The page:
Taking a gamble on a new museum in Pottsville

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POTTSVILLE, SCHUYLKILL COUNTY (WBRE/WYOU) — Small games of chance, like bingo gambling machines, used to be outlawed in our state.

That’s not really the case anymore as Mohegan Sun Casino Pocono celebrates 15 years this month. However, one area man has made it his life’s mission to collect and preserve some of the pieces of NEPA’s dark gambling past.

81-year-old Butch Glauda is called “Bingo Butch” for a reason. His collection of bingo pinball machines has attracted enthusiasts from around the world. Now, he wants to share them with the public by opening a museum in Pottsville.

Glauda was just a kid when he put his first coin into a bingo pinball machine. Glauda and his group of friends would play them all over Pottsville.

“We would call it juking,” Glauda said. “Most of us had a paper route and all the money we made with the paper route, we put in these here. I just loved playing them.”

He says his uncle gave him his first machine. He used the money he made from it to buy another and then another.

“And then you could say it just snowballed. This was just like a side job, really I did it to collect everyone,” Glauda said.

Glauda says he operated them on the side until they were banned. In 1959, the Pennsylvania Supreme Court outlawed multi-coin pinball machines as gambling devices because a player can increase their odds by adding additional coins.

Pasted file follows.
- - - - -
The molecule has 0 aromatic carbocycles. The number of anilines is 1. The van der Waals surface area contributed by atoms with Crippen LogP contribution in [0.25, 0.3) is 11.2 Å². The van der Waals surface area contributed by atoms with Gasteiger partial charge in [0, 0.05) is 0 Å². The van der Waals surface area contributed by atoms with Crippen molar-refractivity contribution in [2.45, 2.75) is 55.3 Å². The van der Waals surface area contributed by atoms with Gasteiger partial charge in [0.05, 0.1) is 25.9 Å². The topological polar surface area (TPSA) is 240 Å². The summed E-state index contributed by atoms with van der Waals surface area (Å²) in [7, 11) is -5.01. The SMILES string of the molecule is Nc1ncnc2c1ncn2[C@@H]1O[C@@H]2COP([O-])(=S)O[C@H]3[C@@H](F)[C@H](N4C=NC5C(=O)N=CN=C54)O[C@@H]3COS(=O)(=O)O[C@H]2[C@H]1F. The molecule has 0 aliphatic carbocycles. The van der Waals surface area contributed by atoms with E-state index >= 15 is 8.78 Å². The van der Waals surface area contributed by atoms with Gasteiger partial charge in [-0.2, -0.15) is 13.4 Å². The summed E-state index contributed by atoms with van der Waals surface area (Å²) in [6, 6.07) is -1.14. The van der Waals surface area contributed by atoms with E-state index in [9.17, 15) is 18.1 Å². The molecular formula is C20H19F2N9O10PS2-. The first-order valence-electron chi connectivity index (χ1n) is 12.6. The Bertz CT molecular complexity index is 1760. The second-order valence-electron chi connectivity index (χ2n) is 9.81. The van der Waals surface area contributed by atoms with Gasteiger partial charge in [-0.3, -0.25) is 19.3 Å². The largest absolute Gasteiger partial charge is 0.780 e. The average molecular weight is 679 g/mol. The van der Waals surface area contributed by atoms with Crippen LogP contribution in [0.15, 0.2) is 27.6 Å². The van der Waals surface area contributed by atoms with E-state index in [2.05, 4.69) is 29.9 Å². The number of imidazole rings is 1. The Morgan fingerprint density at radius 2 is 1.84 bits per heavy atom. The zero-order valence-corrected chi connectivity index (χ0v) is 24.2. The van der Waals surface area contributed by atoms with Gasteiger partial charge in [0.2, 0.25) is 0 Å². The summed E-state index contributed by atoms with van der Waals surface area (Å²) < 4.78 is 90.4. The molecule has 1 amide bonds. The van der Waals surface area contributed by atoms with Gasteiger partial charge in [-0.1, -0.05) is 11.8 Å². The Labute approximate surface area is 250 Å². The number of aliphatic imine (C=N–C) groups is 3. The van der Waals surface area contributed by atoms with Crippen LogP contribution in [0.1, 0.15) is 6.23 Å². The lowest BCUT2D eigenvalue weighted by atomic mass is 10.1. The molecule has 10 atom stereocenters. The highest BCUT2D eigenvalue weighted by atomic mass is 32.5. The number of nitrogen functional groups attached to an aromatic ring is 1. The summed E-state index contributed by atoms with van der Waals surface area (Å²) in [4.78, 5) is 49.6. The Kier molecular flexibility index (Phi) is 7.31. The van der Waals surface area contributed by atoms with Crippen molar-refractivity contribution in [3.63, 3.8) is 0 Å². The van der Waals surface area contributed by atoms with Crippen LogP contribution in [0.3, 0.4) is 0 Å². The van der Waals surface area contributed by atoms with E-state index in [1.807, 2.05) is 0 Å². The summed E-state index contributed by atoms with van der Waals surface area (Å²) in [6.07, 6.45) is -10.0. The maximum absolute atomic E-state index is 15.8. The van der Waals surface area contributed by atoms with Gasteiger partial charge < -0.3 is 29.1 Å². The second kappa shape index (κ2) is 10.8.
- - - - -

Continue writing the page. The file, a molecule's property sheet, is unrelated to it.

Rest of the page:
Establishments could face gambling charges if they were found operating the machines on the premises. Many were raided, and the machines confiscated and destroyed.

Glauda said he didn’t need to operate them, he just liked collecting them. He and his sons would travel thousands of miles to find the machines. Glauda now has around 300 bingo pinball machines. Some are one of a kind, including the first bingo pinball bally ever made in March 1951.

Glauda is working with the city of Pottsville to open a museum. Glauda says it would be the first and only bingo pinball museum in the country.

The vintage machines are now set to “free play” so you don’t need to feed them any coins or break any laws to play.

“We just want people that like these so much like I do, we just want them to be able to come somewhere and see them and play them too. They can play them,” Glauda said.

Pottsville city officials say they’re on board with Glauda’s plan to open the museum at 530 South Centre Street.

Glauda says he’s working with an attorney to get approval from the Pennsylvania Historical and Museum Commission.

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